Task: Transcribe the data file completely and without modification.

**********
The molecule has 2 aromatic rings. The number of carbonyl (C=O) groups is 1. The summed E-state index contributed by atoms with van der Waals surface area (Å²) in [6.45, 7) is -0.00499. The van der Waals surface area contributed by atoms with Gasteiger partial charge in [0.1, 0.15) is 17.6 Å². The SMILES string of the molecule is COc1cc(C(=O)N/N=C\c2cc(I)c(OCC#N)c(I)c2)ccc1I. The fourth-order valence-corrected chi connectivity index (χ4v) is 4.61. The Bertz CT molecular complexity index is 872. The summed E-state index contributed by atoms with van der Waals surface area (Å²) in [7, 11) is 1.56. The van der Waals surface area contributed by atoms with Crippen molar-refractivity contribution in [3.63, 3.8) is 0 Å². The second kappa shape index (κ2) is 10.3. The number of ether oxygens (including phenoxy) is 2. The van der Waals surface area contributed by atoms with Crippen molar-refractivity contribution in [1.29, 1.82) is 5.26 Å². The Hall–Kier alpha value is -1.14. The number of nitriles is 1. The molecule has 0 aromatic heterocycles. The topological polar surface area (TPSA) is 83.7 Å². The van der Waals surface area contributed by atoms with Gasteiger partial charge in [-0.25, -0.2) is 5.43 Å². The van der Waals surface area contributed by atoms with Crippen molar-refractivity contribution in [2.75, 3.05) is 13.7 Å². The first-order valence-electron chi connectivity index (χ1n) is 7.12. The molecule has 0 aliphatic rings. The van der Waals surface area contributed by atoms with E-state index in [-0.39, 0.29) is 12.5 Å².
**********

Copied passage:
The molecule has 2 aromatic rings. The number of carbonyl (C=O) groups is 1. The summed E-state index contributed by atoms with van der Waals surface area (Å²) in [6.45, 7) is -0.00499. The van der Waals surface area contributed by atoms with Gasteiger partial charge in [0.1, 0.15) is 17.6 Å². The SMILES string of the molecule is COc1cc(C(=O)N/N=C\c2cc(I)c(OCC#N)c(I)c2)ccc1I. The fourth-order valence-corrected chi connectivity index (χ4v) is 4.61. The Bertz CT molecular complexity index is 872. The summed E-state index contributed by atoms with van der Waals surface area (Å²) in [7, 11) is 1.56. The van der Waals surface area contributed by atoms with Crippen molar-refractivity contribution in [3.63, 3.8) is 0 Å². The second kappa shape index (κ2) is 10.3. The number of ether oxygens (including phenoxy) is 2. The van der Waals surface area contributed by atoms with Crippen molar-refractivity contribution in [1.29, 1.82) is 5.26 Å². The Hall–Kier alpha value is -1.14. The number of nitriles is 1. The molecule has 0 aromatic heterocycles. The topological polar surface area (TPSA) is 83.7 Å². The van der Waals surface area contributed by atoms with Gasteiger partial charge in [-0.25, -0.2) is 5.43 Å². The van der Waals surface area contributed by atoms with Crippen molar-refractivity contribution in [2.75, 3.05) is 13.7 Å². The first-order valence-electron chi connectivity index (χ1n) is 7.12. The molecule has 0 aliphatic rings. The van der Waals surface area contributed by atoms with E-state index in [-0.39, 0.29) is 12.5 Å².